An iconic chapter of Toronto’s history — albeit a bit of a gaudy one — is coming to a close after 68 years.
Honest Ed’s, the kitschy Toronto retail shop that paved the way for bargain-basement deals in the city, will close its doors for the last time Saturday.
Opened by retail renegade and theatre magnate “Honest” Ed Mirvish in 1948, the discount store best known for its rock-bottom prices, glaring neon signs and one-of-a-kind catchphrases added a tacky charm to The Annex neighbourhood, later growing into a well-known Toronto landmark.
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“I don’t think my father planned ahead, I think he was more concerned with — would he be able to pay for the dresses he had just bought?” David Mirvish told Global News ahead of the store’s closure Saturday.
“His goal was just to not be a burden on anybody and to be able to feed his family.”
But Ed became more than just a breadwinner, he became a local celebrity.
Mirvish started an annual turkey giveaway in 1988 that quickly became stuff of legend in Toronto — giving away thousands of free meals to the city’s less fortunate over the years and more than 1,300 turkeys last December alone.
WATCH: A Toronto institution, Honest Ed’s, is no more
“The store has so many fond memories for me … We helped raise the value of the land in this neighbourhood,” David Mirvish said.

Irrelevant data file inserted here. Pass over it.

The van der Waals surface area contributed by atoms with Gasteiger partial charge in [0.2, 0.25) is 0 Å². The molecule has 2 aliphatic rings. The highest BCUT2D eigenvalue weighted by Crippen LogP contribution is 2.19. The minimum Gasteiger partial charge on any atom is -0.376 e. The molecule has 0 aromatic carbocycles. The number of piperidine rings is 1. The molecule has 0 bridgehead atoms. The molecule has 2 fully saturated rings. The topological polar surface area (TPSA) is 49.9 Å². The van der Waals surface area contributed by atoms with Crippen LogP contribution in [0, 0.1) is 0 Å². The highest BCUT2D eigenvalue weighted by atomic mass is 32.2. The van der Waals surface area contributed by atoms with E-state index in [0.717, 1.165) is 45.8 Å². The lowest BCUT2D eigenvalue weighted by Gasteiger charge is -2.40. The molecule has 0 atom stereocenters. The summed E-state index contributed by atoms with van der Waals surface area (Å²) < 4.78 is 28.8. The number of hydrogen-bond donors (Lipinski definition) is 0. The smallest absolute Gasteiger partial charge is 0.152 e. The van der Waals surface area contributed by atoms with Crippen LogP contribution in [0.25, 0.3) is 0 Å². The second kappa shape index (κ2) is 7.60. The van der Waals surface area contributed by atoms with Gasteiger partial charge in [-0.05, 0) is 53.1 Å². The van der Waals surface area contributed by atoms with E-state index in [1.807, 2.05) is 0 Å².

“But then we came to a plateau where were no longer lifting the neighbourhood and it required real thought and real attention to go to its next step.”
The building was sold to developer Westbank in 2013 and is set to be transformed into a 29-storey residential and commercial complex with galleries, shops and an outdoor market.
David Mirvish says his most cherished memories of the store are from his childhood hiding under the store’s countertop displays.
“As a six-year-old — you’re supposed to keep the merchandise underneath — but there usually would be enough room for me to squeeze and pull a box in front of me and see how long it would take my parents to find me,” he said.
Hundreds lined up to take home a piece of Mirvish memorabilia in the months leading up to its closure, with some hand-painted signs selling at auction for hundreds of dollars.
“Everything in the store turned over every two weeks, so every item needed a sign and we needed a sign painter to do it,” Mirvish said of the iconic displays.
“But I kept the one, it’s around the corner, of Dick the night watchman. We used to have a big picture of him at the entrance like this and it would say, ‘Honest Ed welcomes you!’ and people used to think that was my father.”
Mirvish said that despite the fact Honest Ed’s is no more, he hopes his and others’ memories of the one-of-a-kind Toronto monument will live on.
“The store has great meaning for me and I think that memory exists for many, many people from many different countries,” he said.
“It gave me opportunity. So it’s a bond we all share and those memories are good memories.”
With files from Liem Vu